In a recent ruling, the Netherlands Supreme Court squashed the decision of an appeals court in the Trafigura case over the issue of capacity changes during litigation concerning a suit lodged by 120,000 people in the Ivory Coast demanding compensation for illegal waste dumping.
Applying a less formal approach over the procedural issue of changing capacity mid-litigation, the Dutch Supreme Court ruled that lower courts must sometimes take a less rigid view of this rule, and that Trafigura had been aware of the pro se claim position taken by the claimants' vehicle before the capacity change.
Background: claim vehicles in mass claims
Dutch mass claims are usually conducted through a claim vehicle: either a Dutch foundation or association. These vehicles are usually easy to establish: created within a few days at low costs.
Dutch claim vehicles traditionally have three basic approaches for conducting mass claims:
- Serving as a representative on the basis of power of attorneys from each and every claimant;
- Serving as a collection vehicle on the basis of assignments from each and every claimant;
- Pro se on the behalf all the constituents as described in the bylaws of the claim vehicle. (Note that a claim vehicle was not able to claim compensation pro se until after 1 January 2020).
The claim vehicle must opt for one particular approach, and Dutch procedural law prohibits a change in the capacity of a party during litigation.
In the Trafigura case, the claim vehicle initially stated in the writ of summons that it acted as the representative of 120,000 persons living in the Ivory Coast who were affected by the illegal dumping of waste by Trafigura in 2006. Applying option 1 above, the 2015 claim vehicle demanded compensation of EUR 280 million or EUR 2,500 per claimant.
Trafigura’s lawyers argued in letter to the court that the claim vehicle had not provided proper evidence of the powers of representation and had submitted a claim pro se for compensation of loss, which was not possible at the time. This letter proved central to the case since in response to it, the claim vehicle changed its tack and dropped the demand for compensation. Instead, it demanded a declaratory judgment pro se that Trafigua is liable and must clean the dump sites.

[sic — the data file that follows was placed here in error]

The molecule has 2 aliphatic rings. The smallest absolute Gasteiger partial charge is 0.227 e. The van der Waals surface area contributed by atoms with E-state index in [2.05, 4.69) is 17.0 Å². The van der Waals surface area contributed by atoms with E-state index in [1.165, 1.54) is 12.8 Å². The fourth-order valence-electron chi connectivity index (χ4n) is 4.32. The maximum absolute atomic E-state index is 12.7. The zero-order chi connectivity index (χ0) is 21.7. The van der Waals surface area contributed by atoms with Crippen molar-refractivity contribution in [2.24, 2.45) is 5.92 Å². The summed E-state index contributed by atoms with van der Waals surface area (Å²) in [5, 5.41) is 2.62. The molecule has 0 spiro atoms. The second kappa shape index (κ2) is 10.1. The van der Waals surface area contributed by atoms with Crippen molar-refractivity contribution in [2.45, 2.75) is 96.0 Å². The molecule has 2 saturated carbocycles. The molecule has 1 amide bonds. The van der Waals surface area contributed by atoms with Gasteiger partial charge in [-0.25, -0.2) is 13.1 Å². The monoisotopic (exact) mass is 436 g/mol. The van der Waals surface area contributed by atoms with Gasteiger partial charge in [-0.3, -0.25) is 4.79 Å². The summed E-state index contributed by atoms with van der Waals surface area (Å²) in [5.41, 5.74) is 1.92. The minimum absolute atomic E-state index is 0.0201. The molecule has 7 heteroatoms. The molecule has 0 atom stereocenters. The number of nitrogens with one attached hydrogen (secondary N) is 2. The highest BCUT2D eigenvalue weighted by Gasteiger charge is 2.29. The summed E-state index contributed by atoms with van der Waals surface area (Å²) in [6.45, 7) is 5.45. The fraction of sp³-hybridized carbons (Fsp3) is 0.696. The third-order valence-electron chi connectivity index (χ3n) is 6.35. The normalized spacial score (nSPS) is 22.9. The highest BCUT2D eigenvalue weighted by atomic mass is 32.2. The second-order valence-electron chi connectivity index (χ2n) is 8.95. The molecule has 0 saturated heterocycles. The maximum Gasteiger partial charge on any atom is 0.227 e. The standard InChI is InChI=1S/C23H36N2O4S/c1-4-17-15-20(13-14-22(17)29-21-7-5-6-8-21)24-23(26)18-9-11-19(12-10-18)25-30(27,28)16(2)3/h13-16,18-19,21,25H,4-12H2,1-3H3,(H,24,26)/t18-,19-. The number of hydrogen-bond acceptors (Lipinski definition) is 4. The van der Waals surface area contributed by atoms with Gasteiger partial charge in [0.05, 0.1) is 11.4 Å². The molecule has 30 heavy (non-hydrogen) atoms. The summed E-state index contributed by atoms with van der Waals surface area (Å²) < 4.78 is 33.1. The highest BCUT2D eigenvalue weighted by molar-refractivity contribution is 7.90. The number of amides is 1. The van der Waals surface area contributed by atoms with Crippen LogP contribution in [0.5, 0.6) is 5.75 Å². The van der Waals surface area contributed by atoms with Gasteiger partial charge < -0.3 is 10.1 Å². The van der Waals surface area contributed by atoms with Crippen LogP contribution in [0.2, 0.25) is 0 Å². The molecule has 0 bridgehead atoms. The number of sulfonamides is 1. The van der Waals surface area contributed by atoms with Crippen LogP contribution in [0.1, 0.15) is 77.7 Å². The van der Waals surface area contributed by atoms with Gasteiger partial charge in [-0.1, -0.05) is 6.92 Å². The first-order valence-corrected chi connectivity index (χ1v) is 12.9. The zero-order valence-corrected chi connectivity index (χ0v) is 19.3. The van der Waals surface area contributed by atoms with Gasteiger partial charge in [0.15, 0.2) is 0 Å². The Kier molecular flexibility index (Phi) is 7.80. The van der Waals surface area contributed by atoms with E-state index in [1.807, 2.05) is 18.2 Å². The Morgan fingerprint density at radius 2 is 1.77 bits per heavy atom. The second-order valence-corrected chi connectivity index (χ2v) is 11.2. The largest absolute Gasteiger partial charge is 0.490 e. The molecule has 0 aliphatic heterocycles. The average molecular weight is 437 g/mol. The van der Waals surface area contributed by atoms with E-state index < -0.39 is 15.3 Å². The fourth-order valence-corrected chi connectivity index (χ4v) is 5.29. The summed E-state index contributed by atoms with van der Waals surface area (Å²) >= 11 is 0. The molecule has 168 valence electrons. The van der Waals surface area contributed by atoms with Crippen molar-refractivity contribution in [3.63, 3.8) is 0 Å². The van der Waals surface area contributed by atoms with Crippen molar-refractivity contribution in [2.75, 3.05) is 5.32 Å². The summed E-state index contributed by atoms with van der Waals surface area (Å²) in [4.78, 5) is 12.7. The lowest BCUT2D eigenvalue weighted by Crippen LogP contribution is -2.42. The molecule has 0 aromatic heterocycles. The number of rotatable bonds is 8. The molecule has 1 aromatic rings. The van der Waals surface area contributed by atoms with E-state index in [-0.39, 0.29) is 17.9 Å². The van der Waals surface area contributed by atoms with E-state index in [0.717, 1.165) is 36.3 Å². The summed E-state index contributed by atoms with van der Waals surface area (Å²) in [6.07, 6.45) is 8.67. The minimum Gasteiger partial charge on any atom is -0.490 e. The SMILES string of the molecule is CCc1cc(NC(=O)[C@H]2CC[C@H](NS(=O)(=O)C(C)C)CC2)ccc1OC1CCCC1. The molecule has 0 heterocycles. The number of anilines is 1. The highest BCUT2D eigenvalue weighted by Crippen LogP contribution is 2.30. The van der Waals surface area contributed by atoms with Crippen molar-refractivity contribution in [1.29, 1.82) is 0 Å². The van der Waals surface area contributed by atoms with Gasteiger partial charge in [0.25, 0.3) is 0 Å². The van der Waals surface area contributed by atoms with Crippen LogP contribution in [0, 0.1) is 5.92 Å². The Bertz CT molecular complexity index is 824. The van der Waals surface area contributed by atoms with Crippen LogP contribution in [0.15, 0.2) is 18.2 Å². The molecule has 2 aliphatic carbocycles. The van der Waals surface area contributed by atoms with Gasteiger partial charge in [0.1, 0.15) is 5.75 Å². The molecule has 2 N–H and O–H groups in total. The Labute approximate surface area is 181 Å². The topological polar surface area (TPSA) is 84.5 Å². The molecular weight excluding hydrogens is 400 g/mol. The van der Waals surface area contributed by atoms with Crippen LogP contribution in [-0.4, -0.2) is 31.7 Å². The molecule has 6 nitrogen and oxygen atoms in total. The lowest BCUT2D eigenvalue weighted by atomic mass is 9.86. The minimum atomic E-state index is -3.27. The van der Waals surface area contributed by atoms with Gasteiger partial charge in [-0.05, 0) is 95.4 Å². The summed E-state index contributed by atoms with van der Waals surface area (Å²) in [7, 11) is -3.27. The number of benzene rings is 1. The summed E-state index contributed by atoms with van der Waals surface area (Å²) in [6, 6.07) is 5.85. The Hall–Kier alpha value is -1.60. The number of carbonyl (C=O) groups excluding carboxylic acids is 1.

Trafigura then pointed out that the claim vehicle had changed its capacity during litigation. The vehicle had started as a representative and changed into a claimant with a pro se claim, which is a violation of a hard Dutch procedural rule that would render the claims inadmissible.
Both the court and the court of appeals granted Trafigura’s defence that the change of capacity of the claimant results in inadmissibility of the claims.
The Dutch Supreme Court overruled the decision of the court of appeals with a much less formal approach. The Supreme Court upheld the principle that a party in litigation cannot change its capacity during litigation, but pointed out that Trafigura had understood the vehicle's initial claim as pro se since Trafigura’s letter to the court contains a clearly articulated paragraph to that effect.
The Supreme Court held that the lower courts should have investigated whether Trafigura’s position had been prejudicial in any way given the fact that the letter was sent at the initial stages of the proceedings.
Contrary to the flurry of publicity surrounding this decision, the Dutch Supreme Court has not changed the rules. Instead, the high court has sent an even more important message to Dutch courts: do not take a strictly formal approach to the application of this rule and consider all relevant circumstances.
This important message is consistent with a powerful trend within the Dutch court system to take a less formal view of preliminary technical procedural issues in order to address the merits of a dispute. This is the real and important lesson of the Trafigura decision.
For more information on this ruling and insight into the Trafigura case, contact your regular CMS advisor or local CMS expert.